The United States Government Accountability Office issued a report on the implications of using U.S.-built-and-flagged LNG carriers for exports.

According to the Department of Energy, in the next few years the United States is expected to change from a net importer of natural gas to a net exporter, with those exports destined for different regions of the world, especially Asia.

GAO Investigates effects of using U.S.-built LNG carriers for export

Image: Teekay

Five large-scale U.S. liquefaction facilities currently under construction have a projected capacity to export more than 12 percent of U.S. natural gas production in 2020.

The report issued on Dec 3 reveals that, in order to transport the full capacity from these facilities, 100 or more LNG carriers will be required.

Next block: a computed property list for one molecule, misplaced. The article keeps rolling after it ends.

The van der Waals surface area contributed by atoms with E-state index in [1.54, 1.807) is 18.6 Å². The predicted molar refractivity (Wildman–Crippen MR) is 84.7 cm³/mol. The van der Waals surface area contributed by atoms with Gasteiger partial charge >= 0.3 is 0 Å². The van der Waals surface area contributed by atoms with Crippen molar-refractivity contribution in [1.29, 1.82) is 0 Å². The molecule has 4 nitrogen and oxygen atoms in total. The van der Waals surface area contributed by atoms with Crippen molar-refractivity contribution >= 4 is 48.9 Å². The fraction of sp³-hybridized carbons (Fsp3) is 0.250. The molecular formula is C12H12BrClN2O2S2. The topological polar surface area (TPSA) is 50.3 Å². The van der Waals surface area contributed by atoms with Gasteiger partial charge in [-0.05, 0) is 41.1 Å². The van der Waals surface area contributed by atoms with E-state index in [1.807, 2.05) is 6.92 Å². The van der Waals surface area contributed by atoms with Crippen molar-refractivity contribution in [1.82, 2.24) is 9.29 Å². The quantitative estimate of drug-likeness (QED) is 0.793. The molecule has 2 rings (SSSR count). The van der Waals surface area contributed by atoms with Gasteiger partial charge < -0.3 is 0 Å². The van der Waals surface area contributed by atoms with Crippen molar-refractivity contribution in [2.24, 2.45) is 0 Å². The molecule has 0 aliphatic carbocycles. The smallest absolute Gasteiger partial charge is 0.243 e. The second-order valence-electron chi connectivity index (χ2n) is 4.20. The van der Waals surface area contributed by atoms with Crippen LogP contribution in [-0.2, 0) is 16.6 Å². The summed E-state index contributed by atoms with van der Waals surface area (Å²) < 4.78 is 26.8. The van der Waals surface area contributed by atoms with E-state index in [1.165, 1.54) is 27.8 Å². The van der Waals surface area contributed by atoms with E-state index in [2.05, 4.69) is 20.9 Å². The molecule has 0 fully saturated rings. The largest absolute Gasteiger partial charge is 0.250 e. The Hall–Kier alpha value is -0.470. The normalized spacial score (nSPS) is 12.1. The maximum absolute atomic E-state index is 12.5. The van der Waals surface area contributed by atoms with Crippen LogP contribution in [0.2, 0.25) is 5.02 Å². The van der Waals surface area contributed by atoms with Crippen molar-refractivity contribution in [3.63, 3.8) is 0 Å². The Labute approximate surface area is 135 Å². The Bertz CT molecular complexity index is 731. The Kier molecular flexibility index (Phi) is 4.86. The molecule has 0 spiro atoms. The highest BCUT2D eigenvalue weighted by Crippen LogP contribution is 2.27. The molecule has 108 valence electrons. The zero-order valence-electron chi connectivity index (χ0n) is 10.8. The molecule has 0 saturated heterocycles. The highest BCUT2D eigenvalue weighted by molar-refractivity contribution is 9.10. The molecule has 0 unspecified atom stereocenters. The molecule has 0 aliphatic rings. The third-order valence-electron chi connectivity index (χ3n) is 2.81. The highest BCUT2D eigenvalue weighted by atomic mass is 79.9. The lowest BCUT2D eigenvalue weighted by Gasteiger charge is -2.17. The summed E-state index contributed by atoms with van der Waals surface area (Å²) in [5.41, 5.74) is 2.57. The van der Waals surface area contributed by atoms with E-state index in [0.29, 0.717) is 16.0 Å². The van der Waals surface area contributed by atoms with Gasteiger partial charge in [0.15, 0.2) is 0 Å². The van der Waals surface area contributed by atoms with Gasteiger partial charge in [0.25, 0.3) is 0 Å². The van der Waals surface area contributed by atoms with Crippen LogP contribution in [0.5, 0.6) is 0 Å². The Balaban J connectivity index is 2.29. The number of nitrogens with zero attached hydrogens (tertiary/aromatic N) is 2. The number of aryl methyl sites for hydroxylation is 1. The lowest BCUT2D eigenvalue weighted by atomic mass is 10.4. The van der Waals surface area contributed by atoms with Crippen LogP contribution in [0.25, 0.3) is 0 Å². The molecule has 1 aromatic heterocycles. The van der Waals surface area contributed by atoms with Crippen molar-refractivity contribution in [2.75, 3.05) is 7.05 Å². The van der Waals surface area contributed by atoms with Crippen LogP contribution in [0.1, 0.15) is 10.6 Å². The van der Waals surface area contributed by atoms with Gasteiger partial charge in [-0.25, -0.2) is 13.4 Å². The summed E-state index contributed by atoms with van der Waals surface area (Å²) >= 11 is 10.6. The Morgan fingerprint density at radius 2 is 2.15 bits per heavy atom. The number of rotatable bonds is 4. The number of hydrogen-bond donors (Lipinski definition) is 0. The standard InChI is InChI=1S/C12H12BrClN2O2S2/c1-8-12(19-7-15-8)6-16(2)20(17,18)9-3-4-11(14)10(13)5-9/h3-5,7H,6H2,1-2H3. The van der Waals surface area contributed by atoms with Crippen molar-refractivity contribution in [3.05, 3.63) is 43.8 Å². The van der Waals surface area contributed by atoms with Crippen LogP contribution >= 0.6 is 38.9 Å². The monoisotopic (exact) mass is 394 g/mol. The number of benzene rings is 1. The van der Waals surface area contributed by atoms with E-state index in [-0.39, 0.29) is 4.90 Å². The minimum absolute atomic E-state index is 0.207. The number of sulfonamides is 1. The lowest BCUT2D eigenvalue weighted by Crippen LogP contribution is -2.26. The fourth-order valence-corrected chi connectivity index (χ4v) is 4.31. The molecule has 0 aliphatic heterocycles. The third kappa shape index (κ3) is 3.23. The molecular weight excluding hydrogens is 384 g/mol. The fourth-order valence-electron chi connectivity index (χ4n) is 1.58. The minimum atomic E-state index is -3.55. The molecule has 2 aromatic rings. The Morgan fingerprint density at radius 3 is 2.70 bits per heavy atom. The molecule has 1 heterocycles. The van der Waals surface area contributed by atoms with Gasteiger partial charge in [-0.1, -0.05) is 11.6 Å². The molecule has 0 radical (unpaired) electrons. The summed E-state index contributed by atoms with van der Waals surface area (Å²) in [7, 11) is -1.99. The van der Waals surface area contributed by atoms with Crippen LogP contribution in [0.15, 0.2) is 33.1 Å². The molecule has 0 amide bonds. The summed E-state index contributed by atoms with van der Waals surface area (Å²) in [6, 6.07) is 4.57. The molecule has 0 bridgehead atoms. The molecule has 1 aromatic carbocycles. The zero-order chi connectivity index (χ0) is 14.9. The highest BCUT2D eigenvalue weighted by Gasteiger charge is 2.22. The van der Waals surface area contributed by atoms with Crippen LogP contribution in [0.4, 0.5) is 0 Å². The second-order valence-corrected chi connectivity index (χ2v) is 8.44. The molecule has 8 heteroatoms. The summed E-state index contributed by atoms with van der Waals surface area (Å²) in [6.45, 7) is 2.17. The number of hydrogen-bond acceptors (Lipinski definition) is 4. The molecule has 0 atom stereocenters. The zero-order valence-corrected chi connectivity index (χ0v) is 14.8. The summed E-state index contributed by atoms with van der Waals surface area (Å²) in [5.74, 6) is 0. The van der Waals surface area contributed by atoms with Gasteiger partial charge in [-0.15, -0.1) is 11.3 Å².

GAO said that currently nearly all LNG carriers in operation are foreign built and operated while no carriers have been built in the United States since before 1980. No carriers are currently registered under the U.S. flag. With the current capacity, U.S. shipyards would need 30 years to build the required 100 vessels GAO report said.

Congress is considering whether to propose legislative language that would require U.S. LNG be exported via U.S.-built-and-flagged carriers with the goal of supporting U.S. shipbuilders and mariners.

However, it is expected that the U.S.-built carriers would be more expensive to construct and operate in comparison to similar vessels built in Korean shipyards.

In case the proposed legislative to export U.S. LNG onboard domestically built and flagged carriers could prompt customers to attempt to modify, renegotiate, or terminate their existing contracts for liquefaction, as increased costs of transportation would push up the price of U.S. LNG, making it less competitive in the world market.